LOGAN, W.Va. – A former coal company CEO who went to prison for charges stemming from the deadliest U.S. mine disaster in decades kicked off his U.S. Senate campaigning Thursday, seeking to persuade a largely working class audience that he identified with them. But one father present whose son died in the 2010 tragedy called the GOP businessman's jump into politics "more of a slap in our face."
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Ex-Massey Energy boss Don Blankenship received several ovations from more than 100 supporters who heartily clapped at his town hall-style event, where the Republican candidate declared avid support for pro-coal President Donald Trump and signaled he was aligned with West Virginia's hard-working electorate.
"I may leave here tonight in a little fancier car," Blankenship told those gathered at a conference center in the city of Logan. "But we come from the same place, and I have not forgotten."
Men and women in white T-shirts reading "Blankenship" and "U.S. Senate" beneath an American flag applauded repeatedly as he talked of jobs creation and of aligning with Trump and a Republican-led state Legislature in improving West Virginia's sagging coal economy.
The campaign kickoff event Thursday night drew no protesters. But Robert Atkins, the man in the audience whose 25-year-old son Jason was killed in the 2010 Upper Big Branch mine explosion along with 28 others, said the Senate bid has brought up bitter memories for his family.
Atkins sat to one side of an auditorium in Logan as Blankenship spoke and told The Associated Press that the candidacy was "more of a slap in our face."
Blankenship will face U.S. Rep. Evan Jenkins and West Virginia Attorney General Patrick Morrisey in the May 8 GOP primary. Democratic Sen. Joe Manchin is seeking re-election. Blankenship said having a pro-coal president and a Republican-controlled Legislature gives West Virginia job creation and other economic opportunities "we cannot afford to miss."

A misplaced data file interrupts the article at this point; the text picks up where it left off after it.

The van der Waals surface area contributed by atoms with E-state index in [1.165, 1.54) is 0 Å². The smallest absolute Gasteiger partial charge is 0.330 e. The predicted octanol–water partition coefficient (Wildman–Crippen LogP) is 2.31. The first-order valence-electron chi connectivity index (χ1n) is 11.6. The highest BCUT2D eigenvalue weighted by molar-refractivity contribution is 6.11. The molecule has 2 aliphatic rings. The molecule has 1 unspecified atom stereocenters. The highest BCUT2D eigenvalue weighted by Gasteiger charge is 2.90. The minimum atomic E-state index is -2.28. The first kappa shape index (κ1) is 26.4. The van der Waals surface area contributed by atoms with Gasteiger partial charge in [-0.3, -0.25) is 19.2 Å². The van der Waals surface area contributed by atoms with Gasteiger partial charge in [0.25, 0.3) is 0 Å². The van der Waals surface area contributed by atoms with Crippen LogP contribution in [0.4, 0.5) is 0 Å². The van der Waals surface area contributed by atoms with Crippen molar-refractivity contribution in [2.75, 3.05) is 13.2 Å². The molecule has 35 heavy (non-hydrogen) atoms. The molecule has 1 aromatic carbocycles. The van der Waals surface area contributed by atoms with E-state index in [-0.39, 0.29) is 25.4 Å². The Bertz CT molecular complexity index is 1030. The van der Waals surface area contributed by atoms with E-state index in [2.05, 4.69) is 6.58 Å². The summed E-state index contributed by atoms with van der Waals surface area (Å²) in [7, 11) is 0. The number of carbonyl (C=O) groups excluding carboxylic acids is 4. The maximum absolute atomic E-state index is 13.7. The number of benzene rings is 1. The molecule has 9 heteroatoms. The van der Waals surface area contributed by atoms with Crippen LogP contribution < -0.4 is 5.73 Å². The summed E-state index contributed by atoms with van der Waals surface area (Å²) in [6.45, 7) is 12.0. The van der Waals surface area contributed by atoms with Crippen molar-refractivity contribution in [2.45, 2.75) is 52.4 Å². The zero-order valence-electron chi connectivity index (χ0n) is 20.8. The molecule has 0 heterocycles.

The 67-year-old Blankenship was released from a federal prison in California last year after serving a one-year term. He was sentenced in 2016 for a misdemeanor conviction of conspiring to violate federal mine safety standards at Massey's Upper Big Branch Mine in southern West Virginia.
Manchin, who was West Virginia's governor during the time of the mine explosion, has said he hoped Blankenship would "disappear from the public eye" after his prison release.
Last year, Blankenship was released from a federal prison in California. He is currently serving one year of supervised release scheduled to end on May 9 — one day after West Virginia's Senate primary.
Blankenship received approval last August to have his supervised release transferred to federal officials in Nevada, where he has a home in Las Vegas.
The U.S. Supreme Court has rejected Blankenship's bid to appeal. He has insisted he's innocent, and that natural gas and not methane gas and excess coal dust caused the explosion at the Upper Big Branch Mine. He also has blamed Manchin for helping create the public sentiment against him and challenged the senator to a debate.
Among the first to show up at Thursday's Senate kickoff event was retired federal mine safety inspector Doug Smith, a registered Republican living in West Virginia and a Blankenship supporter. Smith said his wife told him about the meeting after seeing it on social media.
"I think he would sure beat what we've got in there right now," Smith said, referring to Manchin.
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